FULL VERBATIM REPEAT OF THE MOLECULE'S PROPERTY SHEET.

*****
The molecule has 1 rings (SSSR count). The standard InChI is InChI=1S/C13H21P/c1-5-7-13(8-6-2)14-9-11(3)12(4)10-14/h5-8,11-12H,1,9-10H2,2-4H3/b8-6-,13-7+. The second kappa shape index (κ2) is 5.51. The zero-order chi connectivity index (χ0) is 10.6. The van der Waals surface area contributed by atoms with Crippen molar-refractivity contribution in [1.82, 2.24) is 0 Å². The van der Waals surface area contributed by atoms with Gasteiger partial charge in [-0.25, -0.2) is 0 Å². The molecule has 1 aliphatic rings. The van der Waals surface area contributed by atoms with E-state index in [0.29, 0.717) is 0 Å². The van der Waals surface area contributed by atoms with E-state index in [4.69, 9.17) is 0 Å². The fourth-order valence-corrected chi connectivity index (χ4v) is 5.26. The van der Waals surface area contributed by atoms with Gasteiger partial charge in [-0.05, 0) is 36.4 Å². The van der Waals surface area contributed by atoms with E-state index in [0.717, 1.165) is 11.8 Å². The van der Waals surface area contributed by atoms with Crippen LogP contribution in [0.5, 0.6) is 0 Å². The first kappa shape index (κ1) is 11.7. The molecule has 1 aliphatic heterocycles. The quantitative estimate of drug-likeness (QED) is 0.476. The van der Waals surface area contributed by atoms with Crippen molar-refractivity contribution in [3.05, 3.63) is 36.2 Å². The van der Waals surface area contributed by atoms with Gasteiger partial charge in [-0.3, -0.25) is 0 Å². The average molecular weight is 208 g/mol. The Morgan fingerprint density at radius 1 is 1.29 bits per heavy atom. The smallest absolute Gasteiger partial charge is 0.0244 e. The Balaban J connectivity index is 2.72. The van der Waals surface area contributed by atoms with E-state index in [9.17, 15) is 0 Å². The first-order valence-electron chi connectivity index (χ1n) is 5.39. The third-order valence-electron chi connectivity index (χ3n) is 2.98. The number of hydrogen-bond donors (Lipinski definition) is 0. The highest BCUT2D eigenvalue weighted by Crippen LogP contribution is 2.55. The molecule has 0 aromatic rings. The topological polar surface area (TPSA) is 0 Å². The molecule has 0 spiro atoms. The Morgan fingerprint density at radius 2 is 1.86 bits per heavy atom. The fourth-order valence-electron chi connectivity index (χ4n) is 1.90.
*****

The molecule has 1 rings (SSSR count). The standard InChI is InChI=1S/C13H21P/c1-5-7-13(8-6-2)14-9-11(3)12(4)10-14/h5-8,11-12H,1,9-10H2,2-4H3/b8-6-,13-7+. The second kappa shape index (κ2) is 5.51. The zero-order chi connectivity index (χ0) is 10.6. The van der Waals surface area contributed by atoms with Crippen molar-refractivity contribution in [1.82, 2.24) is 0 Å². The van der Waals surface area contributed by atoms with Gasteiger partial charge in [-0.25, -0.2) is 0 Å². The molecule has 1 aliphatic rings. The van der Waals surface area contributed by atoms with E-state index in [0.29, 0.717) is 0 Å². The van der Waals surface area contributed by atoms with E-state index in [4.69, 9.17) is 0 Å². The fourth-order valence-corrected chi connectivity index (χ4v) is 5.26. The van der Waals surface area contributed by atoms with Gasteiger partial charge in [-0.05, 0) is 36.4 Å². The van der Waals surface area contributed by atoms with E-state index in [0.717, 1.165) is 11.8 Å². The van der Waals surface area contributed by atoms with Crippen LogP contribution in [0.5, 0.6) is 0 Å². The first kappa shape index (κ1) is 11.7. The molecule has 1 aliphatic heterocycles. The quantitative estimate of drug-likeness (QED) is 0.476. The van der Waals surface area contributed by atoms with Crippen molar-refractivity contribution in [3.05, 3.63) is 36.2 Å². The van der Waals surface area contributed by atoms with Gasteiger partial charge in [-0.3, -0.25) is 0 Å². The average molecular weight is 208 g/mol. The Morgan fingerprint density at radius 1 is 1.29 bits per heavy atom. The smallest absolute Gasteiger partial charge is 0.0244 e. The Balaban J connectivity index is 2.72. The van der Waals surface area contributed by atoms with E-state index in [9.17, 15) is 0 Å². The first-order valence-electron chi connectivity index (χ1n) is 5.39. The third-order valence-electron chi connectivity index (χ3n) is 2.98. The number of hydrogen-bond donors (Lipinski definition) is 0. The highest BCUT2D eigenvalue weighted by Crippen LogP contribution is 2.55. The molecule has 0 aromatic rings. The topological polar surface area (TPSA) is 0 Å². The molecule has 0 spiro atoms. The Morgan fingerprint density at radius 2 is 1.86 bits per heavy atom. The fourth-order valence-electron chi connectivity index (χ4n) is 1.90.